That’s one of the many fascinations of the Volvo Round Ireland Race. You can as quickly envisage a scenario where Roger Smith’s J/109 Wakey-Wakey (Poolbeg & Dun Laoghaire) can find herself towards the top of the leaderboard, for the word is that she’s going very fast indeed these days, if not always in the most favoured direction.
And then while the huge potential of the JPK 10.80 Rockabill VI is rightly drawing the attention of one of the pre-race favourites, let it not be forgotten that the fleet includes two of her older sisters, the JPK 10.10s Jaasap (Nicolas Pasternak, France) and Jangada (Richard Palmer, UK) which showed very well indeed in last year’s Fastnet Race.
Thus if the hottest favourites find circumstance turn against them or they slip up in the slightest way, there’s a whole second tier of very competently-sailed boats ready to step into their shoes. And never under-estimate the importance of character in a tricky race like this.
Current Irish “Sailor of the Year” Conor Fogerty of Howth is doing the race on one of these “second tier” craft, co-skippering with Susan Glenny on the First 40 Olympia’s Tigress. Glenny’s main interest has shifted recently, as she has been appointed to head up the Maiden operation, re-commissioning Tracey Edwards’ historic global-racing maxi. But the deal between her and Fogerty to co-skipper in the round Ireland was set up in Antigua after the RORC Caribbean 600 in February, and they’re sticking with it even though Fogerty also has other distractions.
His Sunfast 3600 Bam! – just back from the Caribbean – is undergoing work down Solent way in preparation for the 1800-mile Round Britain Race in August, which he’ll race two-handed with Howth clubmate Simon Knowles. And then just last week, he sailed his pet boat, the 1976 Ron Holland-designed Half Ton World Champion Silver Apple from Howth to Cork and back, mostly single-handed. This was so that he and the historic boat could join the party to celebrate the publication of the designer’s memoirs at the Royal Cork YC in Crosshaven. So Conor Fogerty is either certifiable or he’s the supreme sportsman and enthusiast or maybe he’s all three, but whatever - his involvement in any race in any boat should never be underestimated.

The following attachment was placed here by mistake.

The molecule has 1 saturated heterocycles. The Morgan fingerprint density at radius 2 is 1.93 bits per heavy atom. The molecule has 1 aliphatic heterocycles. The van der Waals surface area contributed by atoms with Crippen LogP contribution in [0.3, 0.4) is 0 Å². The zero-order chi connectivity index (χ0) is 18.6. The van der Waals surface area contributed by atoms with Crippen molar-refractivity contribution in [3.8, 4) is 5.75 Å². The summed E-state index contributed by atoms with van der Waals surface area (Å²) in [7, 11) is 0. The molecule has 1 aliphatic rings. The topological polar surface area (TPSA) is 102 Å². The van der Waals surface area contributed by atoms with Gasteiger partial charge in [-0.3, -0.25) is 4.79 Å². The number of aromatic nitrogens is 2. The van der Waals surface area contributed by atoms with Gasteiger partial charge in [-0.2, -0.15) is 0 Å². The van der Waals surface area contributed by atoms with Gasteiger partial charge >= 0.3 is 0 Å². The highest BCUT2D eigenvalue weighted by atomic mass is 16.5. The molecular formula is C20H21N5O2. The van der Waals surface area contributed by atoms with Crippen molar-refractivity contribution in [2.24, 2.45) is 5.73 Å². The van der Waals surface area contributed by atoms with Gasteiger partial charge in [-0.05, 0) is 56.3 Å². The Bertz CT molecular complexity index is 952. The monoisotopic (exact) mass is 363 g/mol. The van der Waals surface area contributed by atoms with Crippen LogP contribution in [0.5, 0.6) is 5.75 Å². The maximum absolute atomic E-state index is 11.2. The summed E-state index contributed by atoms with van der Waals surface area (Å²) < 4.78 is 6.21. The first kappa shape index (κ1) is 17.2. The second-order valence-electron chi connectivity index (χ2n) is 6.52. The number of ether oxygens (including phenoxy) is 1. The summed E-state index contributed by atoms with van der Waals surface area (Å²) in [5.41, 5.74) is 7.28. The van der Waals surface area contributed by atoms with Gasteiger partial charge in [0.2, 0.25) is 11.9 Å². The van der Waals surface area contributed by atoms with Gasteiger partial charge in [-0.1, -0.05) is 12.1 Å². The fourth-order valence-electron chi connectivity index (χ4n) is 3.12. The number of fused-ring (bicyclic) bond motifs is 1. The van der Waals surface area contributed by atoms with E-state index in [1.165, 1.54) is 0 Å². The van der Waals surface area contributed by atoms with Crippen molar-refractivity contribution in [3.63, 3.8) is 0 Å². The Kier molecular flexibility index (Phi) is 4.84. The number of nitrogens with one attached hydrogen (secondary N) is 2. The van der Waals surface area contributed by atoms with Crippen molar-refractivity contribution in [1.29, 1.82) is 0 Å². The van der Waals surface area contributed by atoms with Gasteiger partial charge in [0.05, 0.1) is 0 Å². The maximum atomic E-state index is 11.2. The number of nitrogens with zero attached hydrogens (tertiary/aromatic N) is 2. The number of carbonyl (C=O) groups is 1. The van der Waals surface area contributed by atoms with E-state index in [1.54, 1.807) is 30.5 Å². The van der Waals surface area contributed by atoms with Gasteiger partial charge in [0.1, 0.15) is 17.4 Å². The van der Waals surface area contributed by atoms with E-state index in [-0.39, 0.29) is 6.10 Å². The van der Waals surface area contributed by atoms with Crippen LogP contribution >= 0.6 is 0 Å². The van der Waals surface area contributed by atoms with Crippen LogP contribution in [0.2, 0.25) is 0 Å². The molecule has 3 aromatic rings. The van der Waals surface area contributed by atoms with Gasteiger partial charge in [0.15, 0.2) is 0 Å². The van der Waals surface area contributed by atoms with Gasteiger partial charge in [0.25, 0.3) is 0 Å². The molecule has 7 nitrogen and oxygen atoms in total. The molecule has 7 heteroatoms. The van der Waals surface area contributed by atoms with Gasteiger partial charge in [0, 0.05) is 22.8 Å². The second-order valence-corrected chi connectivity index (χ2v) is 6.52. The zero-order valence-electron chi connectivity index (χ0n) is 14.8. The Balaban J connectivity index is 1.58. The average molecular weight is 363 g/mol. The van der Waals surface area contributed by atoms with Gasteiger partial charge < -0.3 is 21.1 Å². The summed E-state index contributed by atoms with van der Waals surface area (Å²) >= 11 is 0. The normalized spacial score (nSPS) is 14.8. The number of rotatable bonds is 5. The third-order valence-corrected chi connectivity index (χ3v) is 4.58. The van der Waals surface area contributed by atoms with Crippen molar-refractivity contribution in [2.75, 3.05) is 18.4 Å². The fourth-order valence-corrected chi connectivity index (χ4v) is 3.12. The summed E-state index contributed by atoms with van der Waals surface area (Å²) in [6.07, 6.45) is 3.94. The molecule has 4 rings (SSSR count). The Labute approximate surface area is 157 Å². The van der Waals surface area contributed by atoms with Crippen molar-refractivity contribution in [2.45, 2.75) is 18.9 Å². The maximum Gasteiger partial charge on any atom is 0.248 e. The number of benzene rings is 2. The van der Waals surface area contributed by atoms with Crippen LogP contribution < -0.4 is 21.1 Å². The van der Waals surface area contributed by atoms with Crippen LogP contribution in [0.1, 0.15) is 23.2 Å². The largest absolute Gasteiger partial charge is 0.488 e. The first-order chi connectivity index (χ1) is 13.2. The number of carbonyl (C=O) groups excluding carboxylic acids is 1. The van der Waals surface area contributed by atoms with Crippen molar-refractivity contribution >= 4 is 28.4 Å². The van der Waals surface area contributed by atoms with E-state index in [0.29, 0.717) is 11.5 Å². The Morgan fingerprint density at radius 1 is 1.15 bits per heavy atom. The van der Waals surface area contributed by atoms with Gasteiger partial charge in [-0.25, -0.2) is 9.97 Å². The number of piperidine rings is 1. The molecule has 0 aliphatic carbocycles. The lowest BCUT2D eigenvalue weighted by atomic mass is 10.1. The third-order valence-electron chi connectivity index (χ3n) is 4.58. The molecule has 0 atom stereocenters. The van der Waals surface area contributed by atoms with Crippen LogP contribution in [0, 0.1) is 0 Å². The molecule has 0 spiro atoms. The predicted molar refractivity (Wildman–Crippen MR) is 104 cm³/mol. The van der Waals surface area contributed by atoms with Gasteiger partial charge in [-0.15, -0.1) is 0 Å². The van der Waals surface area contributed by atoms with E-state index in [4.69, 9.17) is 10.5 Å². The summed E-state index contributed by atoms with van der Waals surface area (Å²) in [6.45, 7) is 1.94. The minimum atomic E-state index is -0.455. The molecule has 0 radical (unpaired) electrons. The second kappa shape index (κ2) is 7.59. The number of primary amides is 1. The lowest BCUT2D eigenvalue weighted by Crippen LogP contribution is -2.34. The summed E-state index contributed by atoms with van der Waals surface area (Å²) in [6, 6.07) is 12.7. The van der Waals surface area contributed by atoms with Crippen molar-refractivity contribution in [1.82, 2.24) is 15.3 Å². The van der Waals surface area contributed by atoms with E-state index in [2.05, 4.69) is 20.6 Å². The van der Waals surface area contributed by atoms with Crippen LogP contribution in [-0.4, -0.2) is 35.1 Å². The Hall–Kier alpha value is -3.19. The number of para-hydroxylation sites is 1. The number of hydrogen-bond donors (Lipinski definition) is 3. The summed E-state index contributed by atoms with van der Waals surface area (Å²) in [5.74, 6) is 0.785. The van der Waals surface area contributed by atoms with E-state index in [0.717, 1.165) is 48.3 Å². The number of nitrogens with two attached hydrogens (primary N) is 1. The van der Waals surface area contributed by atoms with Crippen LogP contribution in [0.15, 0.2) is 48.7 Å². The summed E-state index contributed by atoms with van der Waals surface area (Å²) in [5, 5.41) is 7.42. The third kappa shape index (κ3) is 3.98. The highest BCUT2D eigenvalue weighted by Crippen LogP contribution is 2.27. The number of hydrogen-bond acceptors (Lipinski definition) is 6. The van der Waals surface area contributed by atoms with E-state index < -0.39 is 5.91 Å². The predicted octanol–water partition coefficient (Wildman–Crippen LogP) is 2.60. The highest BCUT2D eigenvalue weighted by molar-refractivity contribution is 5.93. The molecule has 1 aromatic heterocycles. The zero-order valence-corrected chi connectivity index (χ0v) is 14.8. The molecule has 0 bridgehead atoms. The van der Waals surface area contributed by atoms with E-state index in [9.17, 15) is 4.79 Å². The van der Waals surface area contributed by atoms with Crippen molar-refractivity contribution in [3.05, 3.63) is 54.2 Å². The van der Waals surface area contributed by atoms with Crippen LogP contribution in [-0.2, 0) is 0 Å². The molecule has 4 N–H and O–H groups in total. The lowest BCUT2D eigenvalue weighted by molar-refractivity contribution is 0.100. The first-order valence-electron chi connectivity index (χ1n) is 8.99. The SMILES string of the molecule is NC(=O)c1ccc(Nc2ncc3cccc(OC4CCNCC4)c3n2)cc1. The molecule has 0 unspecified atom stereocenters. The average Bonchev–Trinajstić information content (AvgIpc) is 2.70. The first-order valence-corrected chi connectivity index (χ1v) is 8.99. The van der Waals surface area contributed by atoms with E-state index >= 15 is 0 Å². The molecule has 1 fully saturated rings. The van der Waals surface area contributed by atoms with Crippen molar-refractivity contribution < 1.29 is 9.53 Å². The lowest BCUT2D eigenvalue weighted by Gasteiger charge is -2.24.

As the weather forecasts lengthen further into the future, one scenario sees Ireland at the middle of next week in mostly easterly winds while generally, good weather persists. Overall, it is not a picture which is unfavourable to the smallest or the lowest-rated boats, and in these circumstances, one name always comes up on the radar: Cavatina.
The Royal Cork-based Noray 38, campaigned for many years by Eric Lisson and subsequently by Ian Hickey, is an integral part of Round Ireland Race folklore, and her low rating combined with her crew’s ability and determination to keep going and maintain their competitiveness has often been rewarded with success in the past, and it could perfectly well happen again in 2018.
As for the oldest boat in the fleet, Darryl Hughes’ gaff-rigged ketch Maybird, she’ll find in time that she’s sailing a race of her own. But at least the conditions expected for today’s start will give her the boost of getting fairly quickly away from the start area, following which the crew have been told that, if needs be, they’ll keep going for a fortnight to get back to Wicklow.
At that most hospitable of ports, the club and community effort which goes into making this event and its associated shoreside happenings such a major success is awesome in its level of voluntary enthusiasm and commitment. As Wicklow’s Roisin Hennessy, Chair of the Organising Committee, has put it, anyone and everyone showing a pulse have been drawn into voluntary work of some kind to keep the astonishing show on the road.
And today, the action really starts. The trackers will have an intriguing story to tell as the core narrative of the Volvo Round Ireland Race 2018 gets underway.